$$ k = (\ln S_{1}^{*} - \ln S_{2}^{*} )/({\text{EACN}}_{1} - {\text{EACN}}_{2} ). $$
The values of k calculated using this equation are presented in Fig. 5 for each surfactant and temperature. As shown in Fig. 5, the value of k ranges from 0.04 to 0.06 and slightly decreases with increasing temperature. In the HLD correlation (Eq. 2) the value of k is independent of temperature, but it depends on the type of surfactant used [42, 43]. Figure 5 shows that there are no clear differences in the k values among the surfactants evaluated, suggesting that for this family of C12–4PO–SO4Na surfactants it is appropriate to assume that they can be represented by a single k value (k = 0.049 ± 0.009 [standard deviation]) estimated from all the values presented in Fig. 5.
Fig. 5

Calculated k-values obtained using Eq. 4 and the ln(S*) values for dodecane (Fig. 3) and tetradecane (Fig. 4) with C12–4PO–SO4Na surfactants at the given temperatures

In general, little data has been published on the values of αt and k for extended surfactants. Velasquez et al. [19] have reported αt values for extended surfactants ranging from −0.008 to −0.012 °C−1. Those values are slightly larger than the average “αt” = −0.0059 °C−1 reported here.

Witthayapanyanon et al. reported a value of k = 0.053 for Br-Oxo 145-8PO–SO4Na [3], which is in good agreement with the average k value of 0.049 determined in this study. Witthayapanyanon et al. also reported a slightly higher k = 0.087 for C12–8PO–SO4Na [3]. It is uncertain if k is affected by the number of PO groups in the propoxylate. There are reports that k values are influenced by the number of PO groups [10] and other reports that suggest that there is no influence [19]. Velasquez et al. [19] reported higher k values, in the order of 0.12. Similar values have been reported by Phan et al. [44] for Br-Oxo 145-8P Na Sulfate. Witthayapanyanon et al. [20] also reported k = 0.069 for a C12–14PO–2EO–SO4Na surfactant. For the rest of this work the average values of αt and k reported earlier will be used in determining the Cci values for extended surfactants.

Using the values of ln(S*), EACN, T, and the calculated values of αt and k, the Cci for each surfactant can be calculated using Eq. 3. These calculated values of Cci are summarized in Fig. 6 as a function of temperature for systems formulated with dodecane (Fig. 6a) and systems formulated with tetradecane (Fig. 6b). The values of Cci should not be a function of the oil or temperature [34, 42, 43]. Indeed, the values of Cci are characteristic for each surfactant and vary very little with temperature or the EACN of the oil.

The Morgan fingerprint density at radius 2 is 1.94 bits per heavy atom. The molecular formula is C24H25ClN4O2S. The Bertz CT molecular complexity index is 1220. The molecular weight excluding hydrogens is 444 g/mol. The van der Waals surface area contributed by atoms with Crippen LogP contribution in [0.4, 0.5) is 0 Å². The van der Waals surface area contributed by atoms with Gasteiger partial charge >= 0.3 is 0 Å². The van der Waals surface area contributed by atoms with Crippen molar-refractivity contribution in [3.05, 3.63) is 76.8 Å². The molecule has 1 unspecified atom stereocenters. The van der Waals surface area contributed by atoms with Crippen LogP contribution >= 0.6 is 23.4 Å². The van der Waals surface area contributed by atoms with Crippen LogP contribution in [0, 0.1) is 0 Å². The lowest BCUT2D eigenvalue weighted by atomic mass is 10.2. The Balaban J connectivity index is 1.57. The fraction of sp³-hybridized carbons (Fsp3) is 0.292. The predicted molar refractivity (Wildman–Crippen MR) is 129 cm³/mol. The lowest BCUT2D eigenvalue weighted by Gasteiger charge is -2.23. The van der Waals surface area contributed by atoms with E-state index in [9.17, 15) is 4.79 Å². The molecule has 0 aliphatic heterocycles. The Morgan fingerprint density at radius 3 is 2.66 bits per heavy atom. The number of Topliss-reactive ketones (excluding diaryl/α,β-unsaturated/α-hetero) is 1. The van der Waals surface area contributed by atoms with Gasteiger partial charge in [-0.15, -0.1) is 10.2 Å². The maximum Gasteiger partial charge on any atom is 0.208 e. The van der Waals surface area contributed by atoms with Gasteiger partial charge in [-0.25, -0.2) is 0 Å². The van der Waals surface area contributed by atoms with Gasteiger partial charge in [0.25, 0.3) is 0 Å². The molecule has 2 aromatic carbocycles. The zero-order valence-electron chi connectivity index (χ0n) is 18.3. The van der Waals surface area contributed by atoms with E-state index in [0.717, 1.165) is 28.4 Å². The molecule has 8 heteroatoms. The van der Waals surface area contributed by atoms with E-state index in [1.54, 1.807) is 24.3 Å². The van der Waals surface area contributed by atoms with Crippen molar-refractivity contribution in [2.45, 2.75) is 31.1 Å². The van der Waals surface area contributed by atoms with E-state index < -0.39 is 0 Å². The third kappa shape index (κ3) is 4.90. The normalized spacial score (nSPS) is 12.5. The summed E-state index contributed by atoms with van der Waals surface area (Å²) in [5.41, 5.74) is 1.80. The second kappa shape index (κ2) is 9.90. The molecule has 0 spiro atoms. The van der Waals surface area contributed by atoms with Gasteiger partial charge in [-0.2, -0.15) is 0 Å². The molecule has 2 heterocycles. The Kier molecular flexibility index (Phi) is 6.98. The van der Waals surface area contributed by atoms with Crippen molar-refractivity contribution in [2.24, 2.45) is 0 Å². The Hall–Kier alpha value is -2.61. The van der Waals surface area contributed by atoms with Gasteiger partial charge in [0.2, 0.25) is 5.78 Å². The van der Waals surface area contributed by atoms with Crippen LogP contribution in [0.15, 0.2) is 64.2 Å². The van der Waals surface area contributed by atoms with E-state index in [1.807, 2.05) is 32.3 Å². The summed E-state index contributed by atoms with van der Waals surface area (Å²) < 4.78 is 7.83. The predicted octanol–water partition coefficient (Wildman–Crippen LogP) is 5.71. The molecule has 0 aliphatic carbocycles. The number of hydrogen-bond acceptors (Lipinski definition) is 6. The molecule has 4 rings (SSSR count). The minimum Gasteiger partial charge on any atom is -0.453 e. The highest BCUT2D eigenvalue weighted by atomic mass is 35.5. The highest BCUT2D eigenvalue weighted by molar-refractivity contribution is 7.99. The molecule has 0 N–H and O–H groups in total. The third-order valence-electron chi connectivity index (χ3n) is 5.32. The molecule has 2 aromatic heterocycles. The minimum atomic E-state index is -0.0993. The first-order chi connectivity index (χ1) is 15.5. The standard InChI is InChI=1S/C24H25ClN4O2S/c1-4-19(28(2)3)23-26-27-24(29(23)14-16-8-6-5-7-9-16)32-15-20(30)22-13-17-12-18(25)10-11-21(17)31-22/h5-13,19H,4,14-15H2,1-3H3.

Fig. 6

Calculated characteristic curvatures for C12–4PO–SO4Na surfactants obtained using Eq. 3 and optimal salinities of a dodecane and b tetradecane microemulsions formulated at different temperatures

To correlate the Cci values with the molecular structure of the alkyl group, a group contribution model was introduced, similar to that proposed by Salager et al. [42, 43] but specifying the number of carbons that are linked to the linear chain (CL), to the mid-chain carbons (CMB) and the carbons attached to the β position (Cβ) as indicated in Table 1. Therefore:
$$ {\text{Cc}}_{\text{i}} = {\text{C}}1 \times {\text{C}}_{\text{L}} + {\text{C}}2 \times {\text{C}}_{\text{MB}} + {\text{C}}3 \times {\text{C}}_{{{\upbeta}}} + {\text{C}}4 $$
where C1, C2, C3, and C4 are constants. The value of C4 represents the contribution of the 4PO-SO4Na group. Given that there are six values of Cci and only four constants, the systems of equations is over-constrained and requires an optimization routine to find the best fit of constants that will give produce the lowest possible error. To this end, the error function was defined: ΣCci−C1 × CL + C2 × CMB + C3 × Cβ + C4. The values of the constants that produce the minimal value of the of the error function were obtained using the Solver package of Microsoft Excel 2007. An additional set of constrains were introduced to guide to solution, namely C1 > 0, C2 > 0, C3 > 0 and C4 < 0 as C1 through C3 represent “lipophilic” contributions to Cci and C4 represents the hydrophilic contribution. The values of these constants are summarized in Table 3.
Table 3

Group contribution factors for Cci

Cci contribution



C in alkyl chain length


Mid-chain branch


C2 branch


4PO + SO4


–PO– group


–SO4 group

In order to separate the contribution of PO groups from the contribution of the sulfate, a series of microemulsion phase scans was conducted using Ziegler-based C12–XPO–SO4Na surfactants and tetradecane as the oil phase. The optimal electrolyte concentration (expressed as ln(S*)), and the calculated values of of αT and k reported above were introduced in Eq. 3 to calculate the values of Cci for these surfactants. Figure 7 presents the Cci values as function of the number of propylene oxide groups in the molecule. According to Fig. 7, each additional PO group increases the value of Cci by 0.158 units. Using this fact, Table 3 also includes the PO and sulfate contributions to C4 and to the overall Cci calculation.
Fig. 7

Characteristic curvature for Ziegler C12–xPO–SO4Na surfactant as a function of the number of propylene oxide units in the molecule

Care must be taken in working with large number of moles of PO due to the potential of byproduct formation [45]. Any allyl PPG or PPG made in the reaction will effect the hydroxyl number and NMR analysis giving an inaccurate account of the systems composition. It is also noted that the EO addition to a secondary alcohol (alcohol–POx) does not give the same ethoxymer distribution as EO added to a primary alcohol.

Table 4 presents a comparison between the average Cci values calculated from experimental values and the values calculated using the group contribution factors presented in Table 3. Overall, the difference between the experimental and group contribution values is small (less than 3% in most cases). However, this small difference is expected because the experimental values were used to fit the contribution factors. Unfortunately, it is difficult to compare to other Cci values in the literature because the molecular structure of the alkyl group of the surfactants used is not clear. It is however, known that the Cci for sodium dodecyl sulfate ranges from −2.3 to −2.5 [34]. Using the group contributions of Table 3, a value of Cci of −2.61 is estimated, which is close to the reported value.